An Entangled Tale

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A farmer's wife was pregnant, and craved parsley. But there was no parsley in the garden, so she ate peppermint instead, and when her daughter was born, she was sweet but had a spicy, unpredictable temper. They named her Maddalena.

Maddalena grew into a beautiful young woman. She had many suitors, but none could win her heart. They brought her flowers, and it made her angry.

``You fool,'' she would say, ``the goat will see the flowers, and eat them. This will make him frisky, so that he knocks over the pail of milk, and then we will go hungry.'' So sooner or later the young men would give up and court girls who were plainer but more predictable.

Now Silvio loved Maddalena, and wanted her for his bride. So he went to the old woman, to see if she could help. The old woman was in her cottage. She stirred a great cauldron of pitchblende that fumed and sputtered. Quaking with fear, Silvio took off his hat and bowed to the old woman, and said:

``Nanna, I need your help. I love a girl, but I do not understand her heart, and until I do, she will not love me back. What can I do?''

The old woman nodded and smiled. ``What you need is a love potion.''

She went to the back of the cottage and retrieved two vials, stoppered with corks. She gave the vials to Silvio, and explained how they worked.

``In each vial is dissolved a pure crystal of radioactive pollucite. These two crystals are entangled. You should drink from one vial, and give the other to the girl you love. The pollucite will enter your blood, and swim up to your brain. As it radiates, it tickles the amygdala, and stirs your thoughts and passions. Because the crystals are entangled, they will stir you both the same way. When she thinks of water, you will think of water. When she hears music in her head, you will hear it too. You will move together as two boats on the crest of the same wave, which bob up and down but always stay level with each other. And so, your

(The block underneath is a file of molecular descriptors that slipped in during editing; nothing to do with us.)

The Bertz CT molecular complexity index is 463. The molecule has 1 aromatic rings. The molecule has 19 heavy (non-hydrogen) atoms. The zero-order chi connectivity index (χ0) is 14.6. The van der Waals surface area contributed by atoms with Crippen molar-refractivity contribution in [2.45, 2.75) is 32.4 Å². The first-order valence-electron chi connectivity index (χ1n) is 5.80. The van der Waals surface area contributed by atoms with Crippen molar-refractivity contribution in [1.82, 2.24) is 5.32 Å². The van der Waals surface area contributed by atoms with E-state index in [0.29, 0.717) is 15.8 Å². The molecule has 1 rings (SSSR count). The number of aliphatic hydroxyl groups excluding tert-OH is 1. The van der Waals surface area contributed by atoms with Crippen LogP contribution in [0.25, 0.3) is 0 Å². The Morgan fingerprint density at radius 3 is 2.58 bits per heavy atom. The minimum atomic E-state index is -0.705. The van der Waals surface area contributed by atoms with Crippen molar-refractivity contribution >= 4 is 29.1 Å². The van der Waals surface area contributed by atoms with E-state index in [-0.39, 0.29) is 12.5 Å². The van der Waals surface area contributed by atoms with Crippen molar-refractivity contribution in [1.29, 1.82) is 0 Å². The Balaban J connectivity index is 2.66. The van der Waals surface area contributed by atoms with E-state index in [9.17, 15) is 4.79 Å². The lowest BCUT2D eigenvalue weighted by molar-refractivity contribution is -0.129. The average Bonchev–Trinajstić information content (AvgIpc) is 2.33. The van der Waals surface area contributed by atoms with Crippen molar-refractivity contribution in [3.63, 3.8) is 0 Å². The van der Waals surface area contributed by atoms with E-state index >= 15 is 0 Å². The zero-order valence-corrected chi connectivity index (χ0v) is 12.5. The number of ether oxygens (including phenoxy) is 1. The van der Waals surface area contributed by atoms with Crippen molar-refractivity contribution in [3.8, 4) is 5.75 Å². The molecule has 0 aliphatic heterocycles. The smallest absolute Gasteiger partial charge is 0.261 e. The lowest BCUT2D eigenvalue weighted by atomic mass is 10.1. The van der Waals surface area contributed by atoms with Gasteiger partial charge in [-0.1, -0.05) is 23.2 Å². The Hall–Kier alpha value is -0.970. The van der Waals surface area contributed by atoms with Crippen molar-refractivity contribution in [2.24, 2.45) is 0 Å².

hearts will beat as one, and you will surely fall in love.''

Silvio understood little of what the old woman said, but he knew that he was supposed to drink from one vial, and Maddalena from the other. He thanked the old woman and went out of the cottage. When he had checked that the vials were securely stoppered, he made the sign of the cross, and asked the Lord to forgive him for resorting to Witchcraft.

That evening Silvio climbed onto the roof of Maddalena's house. He made a hole in the thatch, and through the hole he could see her sleeping below, so he tipped the potion through the hole and into her mouth. Then he drank the other potion. It had a bitter taste of cloves. He wrinkled his nose, and at just that moment Maddalena stirred in her sleep and sighed, though she did not wake. He decided to go home and return in the morning.

The next day Silvio called on Maddalena, and made her a present of a pair of tough leather boots. Straight away she flew into a temper.

``You fool,'' she exclaimed. ``Why have you brought me a pair of old boots?''

``Why, it's as plain as day,'' explained Silvio. ``It is nearly spring time, which brings strong gales. A gust of wind will blow the hat off your mother's head. A cow will find the hat and eat it. And the milk will turn sour.''

Maddalena tossed her head. ``If the milk turns sour I will make Ricotta, that I will sell in the market. With the money I make, I will buy a green dress. But that doesn't explain the boots.''

``But don't you see?'' said Silvio. ``When you wear the green dress, people will think you are rich. Then peddlars will come to your door day and night to sell you their goods. If you wear the boots, you can kick them down the stairs and be rid of them.''

And this struck Maddalena as so sensible that she immediately fell in love. She made a pretty smile and twirled her hair.

``You are a clever lad after all,'' she said. ``Come and kiss me now!''

At this Silvio shook his head in dismay. ``You fool,'' he exclaimed, ``if we kiss, your mother will see us with our heads close together, and she will think we are whispering secrets. Then she will be afraid, and call for the magistrate. He will drag me off to jail, and I will be hanged.''

Still shaking his head, he threw the boots in a puddle and stormed off, leaving the astonished girl still standing in the doorway.

``That was a narrow escape!'' he muttered, ``I don't know what I ever saw in her.''

So he married the Miller's daughter instead, and they lived happily ever after.

About the Author: 
Danny Calegari is a mathematician at the University of Chicago